High-velocity penetrating brain injuries, in practical terms most often due to cranial gunshot injuries, are a form of penetrating traumatic brain injuries, which are much less common than blunt traumatic brain injuries and distinguished from low-velocity penetrating brain injuries (such as stabbings) by the amount of kinetic energy deposited in the skull and brain parenchyma, which in turn has implications for the pattern and severity of injury.
Because the vast majority of high-velocity penetrating brain injuries are due to gunshot wounds, the terms are used interchangeably in this article.
The incidence of gunshot injuries to the head is increasing in some countries, due to the ease of accessibility of firearms. In the civilian population, suicide and criminal activity account for the majority of cases and young male adults remain the most at risk 4.
Damage to the bone and soft tissues of the head by high-velocity projectiles is dependent on a number of factors, such as shape and size, however, the dominant factor is the amount of kinetic energy they deposit as they traverse tissues. Total energy (E) is proportional to the mass (m) of the object times the square of its velocity (v), expressed as E = 1/2mv2. In other words, most of the kinetic energy available is due to velocity, explaining why a small bullet can do far more damage than a much larger object (e.g. knife blade) and why the patterns of injury for high-velocity objects is different to low-velocity ones. Both with cause direct damage as they traverse brain, however, high-velocity projectiles will also be able to impart significant kinetic energy to bone fragments and cause a cavitary shockwave in their wake which can damage tissue at considerable distances from the injury tract 5.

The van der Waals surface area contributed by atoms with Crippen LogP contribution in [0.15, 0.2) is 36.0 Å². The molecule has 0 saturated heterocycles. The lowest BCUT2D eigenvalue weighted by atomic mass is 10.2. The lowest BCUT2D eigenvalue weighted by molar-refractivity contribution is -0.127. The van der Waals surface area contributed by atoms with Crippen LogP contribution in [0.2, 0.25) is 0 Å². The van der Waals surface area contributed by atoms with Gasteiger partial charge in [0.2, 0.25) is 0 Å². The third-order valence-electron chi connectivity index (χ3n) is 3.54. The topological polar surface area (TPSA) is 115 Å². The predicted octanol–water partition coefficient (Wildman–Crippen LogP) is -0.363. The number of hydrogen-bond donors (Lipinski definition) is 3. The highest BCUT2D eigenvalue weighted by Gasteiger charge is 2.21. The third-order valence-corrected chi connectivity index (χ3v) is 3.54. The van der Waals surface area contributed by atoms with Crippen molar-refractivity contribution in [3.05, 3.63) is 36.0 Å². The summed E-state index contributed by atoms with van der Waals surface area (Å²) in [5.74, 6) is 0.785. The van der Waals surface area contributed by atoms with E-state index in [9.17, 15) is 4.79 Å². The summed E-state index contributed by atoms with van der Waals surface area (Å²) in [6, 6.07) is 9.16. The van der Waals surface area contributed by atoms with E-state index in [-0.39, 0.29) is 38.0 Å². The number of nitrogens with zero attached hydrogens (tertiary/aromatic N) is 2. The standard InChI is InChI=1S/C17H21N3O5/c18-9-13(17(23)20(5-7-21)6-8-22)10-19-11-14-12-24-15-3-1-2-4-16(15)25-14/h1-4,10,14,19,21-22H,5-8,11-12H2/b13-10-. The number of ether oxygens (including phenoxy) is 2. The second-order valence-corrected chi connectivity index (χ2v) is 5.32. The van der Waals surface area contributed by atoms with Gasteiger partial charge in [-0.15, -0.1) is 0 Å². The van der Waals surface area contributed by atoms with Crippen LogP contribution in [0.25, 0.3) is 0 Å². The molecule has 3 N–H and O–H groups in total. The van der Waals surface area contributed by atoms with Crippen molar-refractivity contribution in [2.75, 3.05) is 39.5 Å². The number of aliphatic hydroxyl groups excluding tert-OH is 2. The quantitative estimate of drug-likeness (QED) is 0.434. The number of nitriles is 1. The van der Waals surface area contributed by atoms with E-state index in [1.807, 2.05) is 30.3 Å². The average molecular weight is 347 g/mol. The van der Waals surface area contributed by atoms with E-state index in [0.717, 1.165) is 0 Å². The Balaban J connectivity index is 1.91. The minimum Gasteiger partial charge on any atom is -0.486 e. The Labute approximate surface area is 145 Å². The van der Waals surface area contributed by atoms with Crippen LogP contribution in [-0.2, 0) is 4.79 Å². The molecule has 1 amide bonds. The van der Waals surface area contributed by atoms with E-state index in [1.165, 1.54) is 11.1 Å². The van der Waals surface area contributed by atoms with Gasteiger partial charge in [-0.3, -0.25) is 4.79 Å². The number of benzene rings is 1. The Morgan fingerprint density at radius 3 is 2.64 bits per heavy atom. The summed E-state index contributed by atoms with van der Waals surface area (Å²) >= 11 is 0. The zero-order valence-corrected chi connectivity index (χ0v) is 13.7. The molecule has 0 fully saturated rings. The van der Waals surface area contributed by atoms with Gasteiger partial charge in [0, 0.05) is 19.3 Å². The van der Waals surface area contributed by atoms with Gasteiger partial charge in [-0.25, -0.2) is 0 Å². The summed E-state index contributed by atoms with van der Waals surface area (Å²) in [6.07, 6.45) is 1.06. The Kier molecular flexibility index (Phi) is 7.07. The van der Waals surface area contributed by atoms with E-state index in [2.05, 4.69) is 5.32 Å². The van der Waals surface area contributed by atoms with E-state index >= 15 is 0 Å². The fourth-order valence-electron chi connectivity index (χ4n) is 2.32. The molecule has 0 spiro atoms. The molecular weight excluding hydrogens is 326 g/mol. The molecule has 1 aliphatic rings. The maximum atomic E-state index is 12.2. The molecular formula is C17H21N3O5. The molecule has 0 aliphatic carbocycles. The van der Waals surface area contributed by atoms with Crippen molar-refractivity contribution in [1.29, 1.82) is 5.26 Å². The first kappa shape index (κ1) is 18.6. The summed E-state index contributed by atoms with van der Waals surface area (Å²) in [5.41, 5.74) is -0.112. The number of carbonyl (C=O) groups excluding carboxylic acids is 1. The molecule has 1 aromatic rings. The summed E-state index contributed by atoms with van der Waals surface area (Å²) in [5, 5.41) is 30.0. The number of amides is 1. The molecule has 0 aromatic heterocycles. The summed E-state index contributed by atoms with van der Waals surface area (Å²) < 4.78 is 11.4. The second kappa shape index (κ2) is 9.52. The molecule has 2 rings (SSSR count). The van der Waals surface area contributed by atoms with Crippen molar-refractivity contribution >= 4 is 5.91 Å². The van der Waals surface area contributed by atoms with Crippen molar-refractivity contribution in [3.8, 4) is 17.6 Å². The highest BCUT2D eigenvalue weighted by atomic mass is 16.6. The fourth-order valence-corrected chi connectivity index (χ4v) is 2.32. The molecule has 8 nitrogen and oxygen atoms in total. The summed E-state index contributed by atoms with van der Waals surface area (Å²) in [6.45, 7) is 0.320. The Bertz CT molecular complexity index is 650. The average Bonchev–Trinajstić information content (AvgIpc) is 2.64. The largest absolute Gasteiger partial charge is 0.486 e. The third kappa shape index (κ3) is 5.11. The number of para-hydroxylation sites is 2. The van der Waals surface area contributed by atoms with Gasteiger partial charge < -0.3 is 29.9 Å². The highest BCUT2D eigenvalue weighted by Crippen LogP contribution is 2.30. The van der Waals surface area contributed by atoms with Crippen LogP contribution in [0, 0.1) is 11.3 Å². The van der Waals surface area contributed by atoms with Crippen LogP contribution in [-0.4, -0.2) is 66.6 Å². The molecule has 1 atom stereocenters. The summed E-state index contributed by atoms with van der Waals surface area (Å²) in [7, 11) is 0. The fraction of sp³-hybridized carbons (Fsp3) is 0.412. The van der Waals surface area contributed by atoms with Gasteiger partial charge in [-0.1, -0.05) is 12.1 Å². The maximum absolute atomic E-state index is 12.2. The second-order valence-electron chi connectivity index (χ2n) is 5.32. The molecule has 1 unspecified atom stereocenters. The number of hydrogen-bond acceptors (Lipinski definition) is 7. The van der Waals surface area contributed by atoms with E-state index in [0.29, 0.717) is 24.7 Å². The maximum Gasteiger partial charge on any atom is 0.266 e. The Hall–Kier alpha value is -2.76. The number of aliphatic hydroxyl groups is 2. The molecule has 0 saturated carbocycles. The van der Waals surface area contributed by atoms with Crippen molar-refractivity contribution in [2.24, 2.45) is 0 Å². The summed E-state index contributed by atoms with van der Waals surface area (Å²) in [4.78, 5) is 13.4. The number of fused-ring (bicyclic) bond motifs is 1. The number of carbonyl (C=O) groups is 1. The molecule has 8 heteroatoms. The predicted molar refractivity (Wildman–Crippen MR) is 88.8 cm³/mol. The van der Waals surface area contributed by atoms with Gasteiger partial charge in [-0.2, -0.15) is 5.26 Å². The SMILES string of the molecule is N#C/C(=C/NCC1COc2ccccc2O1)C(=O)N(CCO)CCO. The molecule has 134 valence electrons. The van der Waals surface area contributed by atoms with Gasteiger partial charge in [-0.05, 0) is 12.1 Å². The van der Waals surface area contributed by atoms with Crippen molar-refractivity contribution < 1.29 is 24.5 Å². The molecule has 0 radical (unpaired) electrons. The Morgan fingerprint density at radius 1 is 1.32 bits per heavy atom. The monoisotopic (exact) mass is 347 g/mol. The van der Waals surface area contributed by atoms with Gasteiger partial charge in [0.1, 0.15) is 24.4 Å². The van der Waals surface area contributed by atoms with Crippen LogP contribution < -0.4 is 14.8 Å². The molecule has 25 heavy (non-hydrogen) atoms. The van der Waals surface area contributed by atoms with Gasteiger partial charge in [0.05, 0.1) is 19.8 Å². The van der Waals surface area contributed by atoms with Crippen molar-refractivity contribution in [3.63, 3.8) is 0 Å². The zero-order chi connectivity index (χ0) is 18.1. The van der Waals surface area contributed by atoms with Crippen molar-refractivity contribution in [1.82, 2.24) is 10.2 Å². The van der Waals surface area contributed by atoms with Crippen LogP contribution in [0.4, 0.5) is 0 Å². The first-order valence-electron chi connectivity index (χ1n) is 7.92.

The pathways taken by high-velocity projectiles (e.g. bullets) can be divided into five patterns with distinctive patterns of injury 4:
- penetrating: entry wound with no exit wound
- perforating: entry and exit wound with tract through the brain parenchyma
- tangential: strikes the head obliquely without penetrating the brain parenchyma but may result in scalp injury, skull fractures or parenchymal contusions
- ricochet: penetrating projectile that bounces off the inner table of the skull
- careening: penetrates the skull and travels with its trajectory external to the parenchyma potentially injuring the dural venous sinuses
As is the case with low-velocity penetrating brain injuries, CT and CT angiography are the cornerstones of emergent imaging of all patients with penetrating injuries. Plain films have largely been replaced by CT and MRI is usually not indicated until later in the admission if at all. Of particular importance is the possibility that the penetrating material is ferromagnetic precluding safe MRI.
Many of the imaging features for high-velocity injuries are similar as those for low-velocity penetrating brain injuries and thus are solely discussed here to avoid repetition.
Note: Please see the main article "imaging of gunshot injuries" for a general description of imaging features.